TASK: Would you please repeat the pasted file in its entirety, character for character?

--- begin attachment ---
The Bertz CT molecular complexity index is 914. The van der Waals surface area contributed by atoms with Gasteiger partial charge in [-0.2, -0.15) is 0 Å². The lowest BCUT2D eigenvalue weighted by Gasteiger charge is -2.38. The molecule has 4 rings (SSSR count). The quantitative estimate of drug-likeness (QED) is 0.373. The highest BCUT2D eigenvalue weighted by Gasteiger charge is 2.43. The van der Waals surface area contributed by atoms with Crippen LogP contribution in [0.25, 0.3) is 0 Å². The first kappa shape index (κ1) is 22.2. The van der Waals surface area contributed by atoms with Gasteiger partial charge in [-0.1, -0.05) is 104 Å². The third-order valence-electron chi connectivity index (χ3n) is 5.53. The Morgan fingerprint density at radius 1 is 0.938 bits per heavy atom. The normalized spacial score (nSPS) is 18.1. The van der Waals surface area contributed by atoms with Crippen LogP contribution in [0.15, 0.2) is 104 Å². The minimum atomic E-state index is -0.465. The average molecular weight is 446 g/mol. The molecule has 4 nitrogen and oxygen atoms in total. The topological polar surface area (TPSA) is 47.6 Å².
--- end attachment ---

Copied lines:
The Bertz CT molecular complexity index is 914. The van der Waals surface area contributed by atoms with Gasteiger partial charge in [-0.2, -0.15) is 0 Å². The lowest BCUT2D eigenvalue weighted by Gasteiger charge is -2.38. The molecule has 4 rings (SSSR count). The quantitative estimate of drug-likeness (QED) is 0.373. The highest BCUT2D eigenvalue weighted by Gasteiger charge is 2.43. The van der Waals surface area contributed by atoms with Crippen LogP contribution in [0.25, 0.3) is 0 Å². The first kappa shape index (κ1) is 22.2. The van der Waals surface area contributed by atoms with Gasteiger partial charge in [-0.1, -0.05) is 104 Å². The third-order valence-electron chi connectivity index (χ3n) is 5.53. The Morgan fingerprint density at radius 1 is 0.938 bits per heavy atom. The normalized spacial score (nSPS) is 18.1. The van der Waals surface area contributed by atoms with Crippen LogP contribution in [0.15, 0.2) is 104 Å². The minimum atomic E-state index is -0.465. The average molecular weight is 446 g/mol. The molecule has 4 nitrogen and oxygen atoms in total. The topological polar surface area (TPSA) is 47.6 Å².